Building a Speedometer for my Dog

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I built a Persistence of Vision speed indicator for my dog, using an Arduino, a few LEDs and resistors, and less than 40 lines of code. This is the story of the process and results.

The beginning

I’ve had an arduino for ages, but didn’t really have a project that I wanted to build. Then, at the end of 2012, I had an idea: Why not build something interesting and a little bit crazy? Thus, the dog speedometer was born.

Pippi being enthusiastic about squirrels

Our dog, Pippi, a Jack Russell of sorts, is always brimming over with enthusiasm and happiness. One day, watching her tearing through the garden, I started thinking about how to measure how fast she runs.

There are many ways to measure speed, but I wanted something very simple with a visual indication. I’ve always liked Persistence Of Vision displays, and thought that showing her speed using a POV display would be cool. Since a POV display has to be attached to something that’s moving, it would work well if the display could show how fast it’s going.

The idea

I’m always looking for ways to get functionality out of the minimum amount of hardware, so options like gps and inertial measurement were right out.

Slowly the idea formed that the display itself could be the speed measurement.

HI spelled out in sweeties in a POV way

A POV display works by moving a line of LEDs and lighting them up with exact timings so that they leave an after-image in your sight. The stop-motion example above shows the white line of sweets representing the LEDs and the blue ones showing the after-image if they are lit up in sequence.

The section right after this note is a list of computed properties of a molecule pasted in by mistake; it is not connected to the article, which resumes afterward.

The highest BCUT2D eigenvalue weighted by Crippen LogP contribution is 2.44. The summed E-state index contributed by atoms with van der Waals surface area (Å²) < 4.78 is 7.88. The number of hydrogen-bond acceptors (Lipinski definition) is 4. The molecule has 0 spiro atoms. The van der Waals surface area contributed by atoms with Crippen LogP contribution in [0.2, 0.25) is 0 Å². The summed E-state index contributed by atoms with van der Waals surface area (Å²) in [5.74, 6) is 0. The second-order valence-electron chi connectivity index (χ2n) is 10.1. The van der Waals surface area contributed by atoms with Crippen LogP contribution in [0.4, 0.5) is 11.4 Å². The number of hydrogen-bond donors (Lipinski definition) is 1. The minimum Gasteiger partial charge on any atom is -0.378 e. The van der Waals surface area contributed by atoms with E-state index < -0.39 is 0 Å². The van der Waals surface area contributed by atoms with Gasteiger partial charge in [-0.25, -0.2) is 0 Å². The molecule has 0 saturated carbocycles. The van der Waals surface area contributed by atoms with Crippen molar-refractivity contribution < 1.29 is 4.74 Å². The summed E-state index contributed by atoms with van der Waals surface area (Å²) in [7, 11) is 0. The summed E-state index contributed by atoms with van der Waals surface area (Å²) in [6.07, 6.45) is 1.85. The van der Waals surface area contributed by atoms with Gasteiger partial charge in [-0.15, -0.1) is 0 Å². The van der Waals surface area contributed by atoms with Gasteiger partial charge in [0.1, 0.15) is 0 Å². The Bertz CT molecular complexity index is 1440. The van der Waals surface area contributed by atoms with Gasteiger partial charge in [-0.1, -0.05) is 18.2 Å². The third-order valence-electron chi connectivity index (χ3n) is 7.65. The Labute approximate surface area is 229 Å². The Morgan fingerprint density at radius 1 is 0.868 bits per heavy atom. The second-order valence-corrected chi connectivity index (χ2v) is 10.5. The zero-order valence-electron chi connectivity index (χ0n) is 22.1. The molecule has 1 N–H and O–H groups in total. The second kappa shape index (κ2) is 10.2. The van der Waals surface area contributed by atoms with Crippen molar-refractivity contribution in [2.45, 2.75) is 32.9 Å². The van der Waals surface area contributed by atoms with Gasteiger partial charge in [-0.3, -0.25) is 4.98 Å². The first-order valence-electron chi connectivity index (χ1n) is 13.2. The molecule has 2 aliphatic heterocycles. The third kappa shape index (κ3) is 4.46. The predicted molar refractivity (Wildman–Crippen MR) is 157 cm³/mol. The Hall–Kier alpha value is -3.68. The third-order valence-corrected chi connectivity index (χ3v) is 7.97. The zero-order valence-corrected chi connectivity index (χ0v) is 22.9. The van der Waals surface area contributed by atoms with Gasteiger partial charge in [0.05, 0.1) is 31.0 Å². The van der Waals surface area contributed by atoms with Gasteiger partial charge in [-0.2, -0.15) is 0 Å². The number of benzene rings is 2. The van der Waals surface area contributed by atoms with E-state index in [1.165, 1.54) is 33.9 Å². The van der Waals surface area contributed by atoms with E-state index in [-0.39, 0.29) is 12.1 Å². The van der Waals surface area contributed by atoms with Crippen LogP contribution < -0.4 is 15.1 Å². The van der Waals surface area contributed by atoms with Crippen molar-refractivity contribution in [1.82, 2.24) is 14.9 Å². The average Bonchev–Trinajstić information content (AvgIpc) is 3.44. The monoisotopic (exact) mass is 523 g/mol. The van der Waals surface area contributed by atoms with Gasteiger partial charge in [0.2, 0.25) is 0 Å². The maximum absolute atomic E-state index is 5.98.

Since it’s a POV display, could I skew the line of leds and time the signals so that they only line up at specific speeds?

Same light sequence, different speeds

This stop-motion sequence shows the basic idea: Skew the line of LEDs to an arrow shape. All the arrows are flashing the same pattern with the same timing, but they are moving at different speeds. The middle line is moving at a speed that results in a perfectly straight line. The top line is moving at half that speed, and the bottom line is moving at 1.5x the speed.


There was a regular weekly maker meetup at the local university. At one of these nights, I implemented a simple version of the board to demonstrate the idea.

Breadboard build

The initial build was very crude, built on a breadboard.

Google is a great calculator

I programmed it to show the numbers 1-9 in sequence. Each number is shown at a slightly different rate, so that the undistorted number would be the speed I was moving at. Breadboard spacing is 1/10th of an inch and the LEDs are placed 2 holes apart, so an 18ms delay is roughly equivalent to 1 km/h.

 1# The binary sequence to output to the port for each number.
 3byte one[] = {B0, B10001, B1010, B100, B0};
 4byte two[] = {B10001, B10011, B10101, B01100, B100};
 5byte three[] = {B100, B100, B10101, B11011, B10001};
 6byte four[] = {B100, B1100, B10100, B1010, B10001};
 7byte five[] = {B10001, B11001, B10101, B110, B100};
 8byte six[] = {B100, B1110, B10101, B10011, B10001};
 9byte seven[] = {B0, B0, B10100, B11010, B10001};
10byte eight[] = {B100, B1110, B10101, B11011, B10001};
11byte nine[] = {B100, B1100, B10101, B11011, B10001};
12byte zero[] = {B100, B1010, B10101, B11011, B10001};
14int i = 0;
16# Prep the output port
17void setup() {